The Phoenix Network:
About  |  Advertise
Adult  |  Moonsigns  |  Band Guide  |  Blogs  |  In Pictures
Puzzles  |  Sports  |  Television  |  Videogames

Shuffle off . . . to jail

It was a rough week for he Buffalo Bills, past and present
By MATT TAIBBI  |  February 25, 2009

Die-hard Patriots fans will remember Joe Panos as one in a very humorous sequence of nearly washed-up interior linemen brought in annually by Bill Belichick to Pats' training camp, with each one abruptly retiring before the season started. The names were all ugly and the guys attached to them were also sort of ugly — guys like Rich Tylski, Brendan Stai, Bill Conaty . . . wait, Bob Hallen might have been in there, too. They'd show up, jog around for a few days, and eventually disappear to do whatever it is washed-up interior linemen do after football.

We got some hint of that last week, when Panos was arrested. It seems the ex–Buffalo Bill went home to Wisconsin and became a minority owner of the Milwaukee Iron, an Arena Football League franchise. He and his wife filed for divorce this past November, but Panos must not have been over her, because he showed up at his wife's house on Valentine's Day and found another dude spooning out his grapefruit, if you know what I mean. The hulking ex-jock got so mad he went into the garage, raided a golf bag, and then proceeded to smash the interloper's vehicle with some of the clubs.

Cops arrived and charged Panos with disorderly conduct and criminal destruction of property. The police report said the woman and the victim have been dating for five months — you can do the math and see why the marriage went bad.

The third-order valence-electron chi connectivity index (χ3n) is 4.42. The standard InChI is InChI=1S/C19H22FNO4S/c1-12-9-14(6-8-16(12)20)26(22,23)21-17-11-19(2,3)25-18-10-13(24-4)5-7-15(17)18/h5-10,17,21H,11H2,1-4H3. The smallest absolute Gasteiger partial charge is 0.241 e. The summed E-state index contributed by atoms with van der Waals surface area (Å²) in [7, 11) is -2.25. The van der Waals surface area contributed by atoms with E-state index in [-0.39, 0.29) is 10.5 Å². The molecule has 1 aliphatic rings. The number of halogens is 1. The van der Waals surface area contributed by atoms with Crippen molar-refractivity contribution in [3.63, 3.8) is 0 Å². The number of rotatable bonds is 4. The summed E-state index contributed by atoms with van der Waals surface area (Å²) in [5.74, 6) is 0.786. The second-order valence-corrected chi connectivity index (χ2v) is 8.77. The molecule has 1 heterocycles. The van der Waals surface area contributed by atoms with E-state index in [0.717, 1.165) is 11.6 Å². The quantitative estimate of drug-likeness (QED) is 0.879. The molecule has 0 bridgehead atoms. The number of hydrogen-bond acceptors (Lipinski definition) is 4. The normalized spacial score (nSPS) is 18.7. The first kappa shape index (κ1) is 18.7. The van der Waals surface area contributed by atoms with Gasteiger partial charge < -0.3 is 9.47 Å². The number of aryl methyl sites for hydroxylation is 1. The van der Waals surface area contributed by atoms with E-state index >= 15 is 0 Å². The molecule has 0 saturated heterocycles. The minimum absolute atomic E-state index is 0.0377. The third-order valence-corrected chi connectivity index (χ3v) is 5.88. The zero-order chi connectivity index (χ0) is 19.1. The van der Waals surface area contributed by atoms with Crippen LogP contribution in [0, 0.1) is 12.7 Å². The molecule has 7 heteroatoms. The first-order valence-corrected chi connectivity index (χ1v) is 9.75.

All things considered, you'd have to give Panos credit for not physically harming his ex's new beau. A lot of football players would have done much worse. Give him 11 points for breaking a windshield and being scary.

10 lords-a-leaping, 9 Henrys crying . . .
No golden rings!

Or so said a judge this past week, when constantly copulating ex-Bills/Titans/Broncos running back Travis Henry — he of the nine children by nine women — went to court to ask to have a $3000 child-support payment reduced. The judge denied the request, apparently accepting arguments from opposing counsel that Henry had made a great many irresponsible purchases (including a $100,000 car and $146,000 in jewelry) that could be liquidated if needed. When asked about a series of $70,000 withdrawals Henry made after he was cut by the Broncos this past year, however, Henry took the fifth. The man is under indictment on cocaine-trafficking charges, you see, and it seems the cash might be related to that matter. "All those big withdrawals have to do with my [criminal] case," Henry said.

Henry signed a contract for $22.5 million with the Broncos — $12 million of that guaranteed — just a few years back, but now he is apparently broke. This guy is rising fast in the sports-criminal pantheon. No points for this thing, it not really being a crime. Let's see where he ends up later this year after the court rules in his coke-trafficking case.

Meanwhile . . .
Henry, some folks might remember, originally came into this league as a hard-to-bring-down running back who packed unusual power and breakaway ability into average size and speed, breaking tackles with abandon in the snow of Ralph Wilson Stadium. Remind you of anyone?